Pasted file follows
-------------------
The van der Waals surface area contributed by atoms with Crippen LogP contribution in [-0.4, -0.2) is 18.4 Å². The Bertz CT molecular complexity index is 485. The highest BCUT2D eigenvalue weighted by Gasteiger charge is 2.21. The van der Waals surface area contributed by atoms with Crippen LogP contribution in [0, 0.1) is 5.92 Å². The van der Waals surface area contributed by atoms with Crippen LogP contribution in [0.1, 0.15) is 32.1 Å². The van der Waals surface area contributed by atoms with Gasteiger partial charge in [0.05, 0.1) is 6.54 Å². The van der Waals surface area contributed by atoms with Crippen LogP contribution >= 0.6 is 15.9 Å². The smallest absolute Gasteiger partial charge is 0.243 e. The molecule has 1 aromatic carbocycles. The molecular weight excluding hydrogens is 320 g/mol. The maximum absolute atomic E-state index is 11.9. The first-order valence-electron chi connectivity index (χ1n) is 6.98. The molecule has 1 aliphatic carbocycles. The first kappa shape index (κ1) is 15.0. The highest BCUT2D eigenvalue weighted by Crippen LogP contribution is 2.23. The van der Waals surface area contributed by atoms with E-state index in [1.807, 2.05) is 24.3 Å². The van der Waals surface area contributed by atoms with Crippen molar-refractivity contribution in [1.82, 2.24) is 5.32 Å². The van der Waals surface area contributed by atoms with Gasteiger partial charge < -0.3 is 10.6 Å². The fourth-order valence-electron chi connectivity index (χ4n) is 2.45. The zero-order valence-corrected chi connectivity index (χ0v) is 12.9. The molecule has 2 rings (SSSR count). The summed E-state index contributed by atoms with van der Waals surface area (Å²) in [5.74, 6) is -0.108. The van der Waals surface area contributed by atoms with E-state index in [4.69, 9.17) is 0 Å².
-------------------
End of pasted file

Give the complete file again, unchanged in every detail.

The van der Waals surface area contributed by atoms with Crippen LogP contribution in [-0.4, -0.2) is 18.4 Å². The Bertz CT molecular complexity index is 485. The highest BCUT2D eigenvalue weighted by Gasteiger charge is 2.21. The van der Waals surface area contributed by atoms with Crippen LogP contribution in [0, 0.1) is 5.92 Å². The van der Waals surface area contributed by atoms with Crippen LogP contribution in [0.1, 0.15) is 32.1 Å². The van der Waals surface area contributed by atoms with Gasteiger partial charge in [0.05, 0.1) is 6.54 Å². The van der Waals surface area contributed by atoms with Crippen LogP contribution >= 0.6 is 15.9 Å². The smallest absolute Gasteiger partial charge is 0.243 e. The molecule has 1 aromatic carbocycles. The molecular weight excluding hydrogens is 320 g/mol. The maximum absolute atomic E-state index is 11.9. The first-order valence-electron chi connectivity index (χ1n) is 6.98. The molecule has 1 aliphatic carbocycles. The first kappa shape index (κ1) is 15.0. The highest BCUT2D eigenvalue weighted by Crippen LogP contribution is 2.23. The van der Waals surface area contributed by atoms with E-state index in [1.807, 2.05) is 24.3 Å². The van der Waals surface area contributed by atoms with Crippen molar-refractivity contribution in [1.82, 2.24) is 5.32 Å². The van der Waals surface area contributed by atoms with Gasteiger partial charge < -0.3 is 10.6 Å². The fourth-order valence-electron chi connectivity index (χ4n) is 2.45. The zero-order valence-corrected chi connectivity index (χ0v) is 12.9. The molecule has 2 rings (SSSR count). The summed E-state index contributed by atoms with van der Waals surface area (Å²) in [5.74, 6) is -0.108. The van der Waals surface area contributed by atoms with E-state index in [4.69, 9.17) is 0 Å².